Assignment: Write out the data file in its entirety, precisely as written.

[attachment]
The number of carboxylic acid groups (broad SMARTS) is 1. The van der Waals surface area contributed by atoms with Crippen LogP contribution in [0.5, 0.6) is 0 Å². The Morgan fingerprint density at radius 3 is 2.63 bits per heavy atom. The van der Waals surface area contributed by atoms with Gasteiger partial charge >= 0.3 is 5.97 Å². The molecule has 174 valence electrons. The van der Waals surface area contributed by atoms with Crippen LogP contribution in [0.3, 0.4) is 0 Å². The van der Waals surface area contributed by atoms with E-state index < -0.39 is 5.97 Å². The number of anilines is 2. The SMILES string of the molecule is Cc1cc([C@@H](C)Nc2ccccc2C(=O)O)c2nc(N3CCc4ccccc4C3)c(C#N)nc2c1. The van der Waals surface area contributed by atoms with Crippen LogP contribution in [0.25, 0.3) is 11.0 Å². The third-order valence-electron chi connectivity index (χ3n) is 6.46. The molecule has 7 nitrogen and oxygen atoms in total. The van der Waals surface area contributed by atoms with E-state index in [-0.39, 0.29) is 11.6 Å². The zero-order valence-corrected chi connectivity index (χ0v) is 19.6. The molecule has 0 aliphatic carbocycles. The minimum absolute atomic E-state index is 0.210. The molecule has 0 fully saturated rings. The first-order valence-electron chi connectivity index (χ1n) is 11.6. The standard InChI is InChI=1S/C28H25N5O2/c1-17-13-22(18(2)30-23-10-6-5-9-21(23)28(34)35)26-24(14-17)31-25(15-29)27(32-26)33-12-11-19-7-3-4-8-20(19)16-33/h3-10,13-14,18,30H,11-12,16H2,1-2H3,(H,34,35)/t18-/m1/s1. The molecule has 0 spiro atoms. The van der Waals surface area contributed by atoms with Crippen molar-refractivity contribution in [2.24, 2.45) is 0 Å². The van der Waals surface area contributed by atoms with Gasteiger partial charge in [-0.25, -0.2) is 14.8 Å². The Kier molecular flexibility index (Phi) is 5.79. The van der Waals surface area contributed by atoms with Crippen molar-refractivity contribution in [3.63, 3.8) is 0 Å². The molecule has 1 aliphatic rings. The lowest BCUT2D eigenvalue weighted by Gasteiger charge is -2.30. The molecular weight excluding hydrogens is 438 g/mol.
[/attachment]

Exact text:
The number of carboxylic acid groups (broad SMARTS) is 1. The van der Waals surface area contributed by atoms with Crippen LogP contribution in [0.5, 0.6) is 0 Å². The Morgan fingerprint density at radius 3 is 2.63 bits per heavy atom. The van der Waals surface area contributed by atoms with Gasteiger partial charge >= 0.3 is 5.97 Å². The molecule has 174 valence electrons. The van der Waals surface area contributed by atoms with Crippen LogP contribution in [0.3, 0.4) is 0 Å². The van der Waals surface area contributed by atoms with E-state index < -0.39 is 5.97 Å². The number of anilines is 2. The SMILES string of the molecule is Cc1cc([C@@H](C)Nc2ccccc2C(=O)O)c2nc(N3CCc4ccccc4C3)c(C#N)nc2c1. The van der Waals surface area contributed by atoms with Crippen LogP contribution in [0.25, 0.3) is 11.0 Å². The third-order valence-electron chi connectivity index (χ3n) is 6.46. The molecule has 7 nitrogen and oxygen atoms in total. The van der Waals surface area contributed by atoms with E-state index in [-0.39, 0.29) is 11.6 Å². The zero-order valence-corrected chi connectivity index (χ0v) is 19.6. The molecule has 0 aliphatic carbocycles. The minimum absolute atomic E-state index is 0.210. The molecule has 0 fully saturated rings. The first-order valence-electron chi connectivity index (χ1n) is 11.6. The standard InChI is InChI=1S/C28H25N5O2/c1-17-13-22(18(2)30-23-10-6-5-9-21(23)28(34)35)26-24(14-17)31-25(15-29)27(32-26)33-12-11-19-7-3-4-8-20(19)16-33/h3-10,13-14,18,30H,11-12,16H2,1-2H3,(H,34,35)/t18-/m1/s1. The molecule has 0 spiro atoms. The van der Waals surface area contributed by atoms with Crippen molar-refractivity contribution in [2.24, 2.45) is 0 Å². The van der Waals surface area contributed by atoms with Gasteiger partial charge in [-0.25, -0.2) is 14.8 Å². The Kier molecular flexibility index (Phi) is 5.79. The van der Waals surface area contributed by atoms with Crippen molar-refractivity contribution in [3.63, 3.8) is 0 Å². The molecule has 1 aliphatic rings. The lowest BCUT2D eigenvalue weighted by Gasteiger charge is -2.30. The molecular weight excluding hydrogens is 438 g/mol.